Last updated : 4/29/03

About

This page is all about HP pavilion ze5155 laptop and the troubles and tips one might encounter and/or need while installing and using Linux operating system on one. You might wanna check out Eric Lee Green's page about Linux on HP Pavilion ze5185. ze5185 is the enhanced version ze5155 with sharper display, larger hard drive, and a bit more powerful CPU. Also, Eric's installed Mandrake, and I stick to RedHat.

ze5155 is a pretty powerful beast with

Right now I use it as a dual boot to Windows XP Home (came along), and RedHat Linux 7.3, using lilo boot loader. lilo.conf if you're interested. I didn't use any partition magic, the Linux was installed first, and then XP went on whatever I left off the disk.



Installation

The trickiest part, as it appears to be, is to start the RedHat installation. The most common problem is that embedded keyboard and or mouse just won't work at all. That's more common for RedHat 8.0, though. There are some things you should try if it this is the case for you. Note, that no problems were reported running Linux, this only happend at installation time.

I'm running RedHat 7.3, with customly configured 2.4.20 kernel, downloaded from kernel.org, not from RPM. The kernel has ACPI patches applied, you can get them here. The only drawback when you're not using RPM, is that the RHN updater will warn you you're doing so, which is totally fine by me. You can get my kernel config file right here. To apply, copy this to /usr/src/linux directory, and run gmake dep && gmake clean before doing anything else.

Devices

This section lists all detailed device description, and some info on the drivers, or device usage.

AGP ALi M1671 Northbridge.

Pretty well understood by kernel. In kernel configuration, switch /dev/agpart and ALI chipset to Yes.



Video ATI Radeon M6 LY.

X detects it automatically. Important! when setting up X, pick 1024x768x<depth you like more>, and set the Horizontal rate to 16.6 Khz and Verical rate to 60Hz using XConfigurator. It's also important you run configurator even if you set up those rates during insallation, they tend to change after first run. Failure to do so may result in a black screen once X is started, and swithching to text consoles won't help. You can still reboot by pressing Ctrl-Alt-F1 followed by Ctrl-Alt-Del.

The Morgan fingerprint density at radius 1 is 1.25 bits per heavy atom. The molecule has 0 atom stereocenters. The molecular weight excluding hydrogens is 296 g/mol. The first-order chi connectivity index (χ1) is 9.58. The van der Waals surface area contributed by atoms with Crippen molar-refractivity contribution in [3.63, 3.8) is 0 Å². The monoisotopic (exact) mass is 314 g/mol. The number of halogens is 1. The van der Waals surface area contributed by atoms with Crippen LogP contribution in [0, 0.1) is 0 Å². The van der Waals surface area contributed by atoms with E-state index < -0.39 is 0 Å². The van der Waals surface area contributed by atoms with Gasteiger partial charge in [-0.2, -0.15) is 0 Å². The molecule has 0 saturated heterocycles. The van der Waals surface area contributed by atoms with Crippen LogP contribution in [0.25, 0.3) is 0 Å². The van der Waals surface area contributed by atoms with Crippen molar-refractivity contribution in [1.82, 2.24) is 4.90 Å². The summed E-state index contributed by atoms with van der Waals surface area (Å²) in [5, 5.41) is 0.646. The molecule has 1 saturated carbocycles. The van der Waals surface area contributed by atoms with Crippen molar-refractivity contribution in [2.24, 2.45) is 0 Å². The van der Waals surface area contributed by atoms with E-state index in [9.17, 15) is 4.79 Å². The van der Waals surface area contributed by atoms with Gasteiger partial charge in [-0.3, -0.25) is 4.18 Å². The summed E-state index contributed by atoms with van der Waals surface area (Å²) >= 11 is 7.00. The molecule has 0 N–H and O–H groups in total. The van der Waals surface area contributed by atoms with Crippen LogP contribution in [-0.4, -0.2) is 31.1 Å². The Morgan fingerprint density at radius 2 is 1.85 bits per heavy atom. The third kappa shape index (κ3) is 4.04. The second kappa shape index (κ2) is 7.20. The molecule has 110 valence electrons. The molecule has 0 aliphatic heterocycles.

Though this sync rates got to work for your ze5155, I had a few questions regarding other HP ze models, that don't really appreciate the same rates. So, visit this page, it may help getting at least the right horizontal refresh rate for your model.

I also strongly recommend to compile in frame buffer driver. Framebuffer will help switching to the full screen mode right after booting up the kernel so you won't have the "box" effect, though it might be a little slower than text console, it also helps X to start up more stable, since the right mode is already engaged. Also, don't use DRI. I told to do so before, but now I don't. Apparently, DRI driver doesn't live well with this hardware, hanging the system if you're switching to virtual consoles and back to X. It also prevents swsuspend from resuming to X mode. Check your /etc/X11/XF86Config-4 file to see that Load "dri" line in Modules section is commented out.



Sound card No MIDI support, onboard ALi sound M5451

For the right driver, pick Trident 4DWave DX/NX, SiS 7018 or ALi 5451 PCI audio core. If compiling as driver, the module name is trident.o. I recommend compiling this into the kernel, the default speaker volume is awfully loud and console beeps along with PCMCIA status beeps will wake up your neighborhood, unless a sound driver initializes and brings volumes to bearable values.



USB ALi USB.